Since the release of my last album, I've been asked innumerable times if I was going to tour to support it. As it stands, I don't have a band, and so would be forced to resort to backing tracks. (And since I don't do folk, it would be necessary to flesh out the sound.) Ignoring that I find laptop-oriented shows to be less a live experience than a sleeping aid, I refuse to do this because it's not how I intend the music to be presented. Is this the right choice? Perhaps not according to my bank account, but I'd prefer not have been dishonest with - or to - my art.
Update (12 hours later): Oh, that was Walter Benjamin, eh? Well then... that doesn't actually change anything. It's worth noting that, from the start, Offnotesnotes and I have been kind of talking past each other: he's been considering the sociopolitical ramifications of digitally-mediated communication, whereas I've been venting about the effect it has on the art itself. Yes, it'd obviously be silly to complain about the Frankfurt School as art critics. Yet at the same time, to focus on the media through which art is communicated (as I argued above) misses the fuckin' point of the art itself. I wouldn't look to political theorists to influence my creative philosophy for the same reason that people don't take Bono seriously on economics. As noble as Benjamin's fervor may be regarding the enhanced mobility of "de-ritualised" art, to consider capital at all (even as a purely corruptive Big Other) within the act of creation pollutes the process. Again, the use of the word "product" betrays a conception of art as little more than a commercial unit.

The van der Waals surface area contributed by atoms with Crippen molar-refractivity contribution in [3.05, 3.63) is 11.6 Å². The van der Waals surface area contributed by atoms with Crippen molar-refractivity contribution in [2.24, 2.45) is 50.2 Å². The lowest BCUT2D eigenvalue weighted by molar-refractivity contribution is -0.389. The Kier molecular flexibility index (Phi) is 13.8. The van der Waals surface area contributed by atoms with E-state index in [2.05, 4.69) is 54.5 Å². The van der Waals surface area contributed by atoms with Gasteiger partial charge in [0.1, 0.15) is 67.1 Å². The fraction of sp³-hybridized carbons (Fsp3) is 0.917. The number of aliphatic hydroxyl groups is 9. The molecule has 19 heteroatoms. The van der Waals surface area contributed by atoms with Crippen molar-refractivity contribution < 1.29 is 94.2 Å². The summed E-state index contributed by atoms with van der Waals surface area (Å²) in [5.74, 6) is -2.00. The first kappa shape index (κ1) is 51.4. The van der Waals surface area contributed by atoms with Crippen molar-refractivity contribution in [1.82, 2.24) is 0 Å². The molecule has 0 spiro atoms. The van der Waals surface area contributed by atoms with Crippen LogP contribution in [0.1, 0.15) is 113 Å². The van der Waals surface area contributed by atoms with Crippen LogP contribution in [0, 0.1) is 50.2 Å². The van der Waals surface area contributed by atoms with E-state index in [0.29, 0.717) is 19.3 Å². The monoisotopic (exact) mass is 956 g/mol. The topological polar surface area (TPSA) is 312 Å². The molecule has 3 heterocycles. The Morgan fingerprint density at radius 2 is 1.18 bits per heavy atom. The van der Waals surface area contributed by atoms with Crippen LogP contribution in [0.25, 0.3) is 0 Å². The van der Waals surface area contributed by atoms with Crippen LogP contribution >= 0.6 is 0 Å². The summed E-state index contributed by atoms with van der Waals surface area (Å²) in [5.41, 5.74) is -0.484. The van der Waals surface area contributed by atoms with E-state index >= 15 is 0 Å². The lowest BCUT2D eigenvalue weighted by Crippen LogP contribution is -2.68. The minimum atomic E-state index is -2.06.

The necessary malevolence of capital's influence upon art clearly wasn't lost on the Frankfurt School. In Minima Moralia, Theodor Adorno suggested that a film that satisfied the plethora of moralist nitpicking enforced by the Hays Office could indeed be made - so long as the Hays Office didn't exist in the first place. This could be in line with what Benjamin was suggesting was beneficial about separating art from ritual, in that art could be created independent of whatever authority oversaw said ritual. The same potential exists in the portability & accessibility of digital media - that an artist can work with total autonomy - but the problem is that artists' behaviour has swung in the opposite direction: towards total self-subjugation to the frothing "marketplace of ideas," one eye on the canvas, the other on the hustle.